K–12 indicators could provide longitudinal data that may inform how well a school or school district is preparing students to graduate college and career ready. Indicators could support decision making and identification of students who are off track for high school readiness. Families would have access to data that provides a better picture of college and career readiness than a traditional report card. Which indicators does your school district analyze to determine if students are graduating college and career ready? Which indicators could support the goal of college and career readiness at the K–8 level? For additional resources on college and career readiness indicators, visit CRIS—a joint effort of the Annenberg Institute for School Reform and the John W. Gardner Center at Stanford University.
- Teach Students Soft Skills
Employers seek applicants who are perseverant problem solvers, communicators, and team players. These skills, sometimes referred to as “soft skills,” are needed by all high school graduates to ensure that they are college and career ready, regardless of whether they plan to complete an apprenticeship after high school or attend a two-year or four-year college. While employers are seeking students with strong academic skills, they report having trouble finding applicants who can collaborate, create, think outside the box, and communicate. When educators focus on tested subjects at the expense of soft skills, students pay the price. If test scores are the reason for teaching and learning, then someone forgot to tell the employers who are seeking qualified applicants. Traditional curriculum and instruction focused on content and memorization. College and career readiness does not begin in high school. Analyze how teaching and learning can be transformed to meet the goals of college and career readiness and to equip students with the skills they will need in life.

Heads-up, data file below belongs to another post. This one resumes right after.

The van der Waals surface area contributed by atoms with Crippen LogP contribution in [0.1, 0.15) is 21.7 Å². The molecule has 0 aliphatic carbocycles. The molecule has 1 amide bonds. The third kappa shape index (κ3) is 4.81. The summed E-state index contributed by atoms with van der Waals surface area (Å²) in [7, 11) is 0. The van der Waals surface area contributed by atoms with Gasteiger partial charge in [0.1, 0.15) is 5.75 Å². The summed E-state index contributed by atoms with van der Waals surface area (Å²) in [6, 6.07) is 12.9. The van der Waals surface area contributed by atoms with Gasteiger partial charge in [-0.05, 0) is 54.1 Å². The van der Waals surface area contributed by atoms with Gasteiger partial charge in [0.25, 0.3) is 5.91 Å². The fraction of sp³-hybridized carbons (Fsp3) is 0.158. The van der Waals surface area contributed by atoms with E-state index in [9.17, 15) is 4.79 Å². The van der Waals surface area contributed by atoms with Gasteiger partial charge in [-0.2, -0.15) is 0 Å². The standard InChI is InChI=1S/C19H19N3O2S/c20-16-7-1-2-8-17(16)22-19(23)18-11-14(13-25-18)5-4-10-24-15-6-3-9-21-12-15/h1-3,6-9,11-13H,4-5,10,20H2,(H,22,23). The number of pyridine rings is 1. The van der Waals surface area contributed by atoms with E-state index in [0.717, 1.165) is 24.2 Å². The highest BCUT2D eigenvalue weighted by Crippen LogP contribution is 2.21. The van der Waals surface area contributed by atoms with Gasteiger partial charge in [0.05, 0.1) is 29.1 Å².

- Change Your Mindset
School districts need to develop focus groups, professional development, book studies, and Twitter chats about college and career readiness. If teachers and principals do not understand the new goal in American education, then it will be difficult for them to transform teaching and learning experiences. When students are in 6th grade, educators cannot predict which students will go to a four-year college and which students will enter the workforce. Students should graduate from high school with multiple options because the K–12 education they received prepared them for life. According to a report from the American Diploma Project Network, “the goal of college and career readiness for all high school graduates is no longer a radical reform idea promulgated by a handful of states: It has emerged as the new norm throughout the nation.” While policymakers can establish new goals for education, students will not receive a new learning experience until there is a new mindset. To establish this mindset, consider asking your staff the following questions:
- “What does college and career readiness look like?”
- “What are you doing in your grade level or subject area/department to prepare more students to graduate college and career ready?”
- “How can central services support college and career readiness in your school?”
How do you define college and career readiness? If the new goal for K–12 educators is to prepare all students to graduate from high school and be ready for college and career, then teachers and administrators must begin this important conversation. In a nation that has traditionally viewed high school graduation as an opportunity for some, many parents and educators may view college and career readiness as political rhetoric. Teachers, administrators, and school boards can begin having this conversation about what it means to be college and career ready. The changes will not come from speeches, new standards, new assessments, or hoping that more students will graduate from high school. Change will come when educators define college and career readiness and begin to ask, “What is my role?”
Steven Weber is the executive director of curriculum and instruction with Chapel Hill-Carrboro City Schools (NC) and is a North Carolina ASCD board member. Connect with Weber on ASCD EDge® or on Twitter @curriculumblog.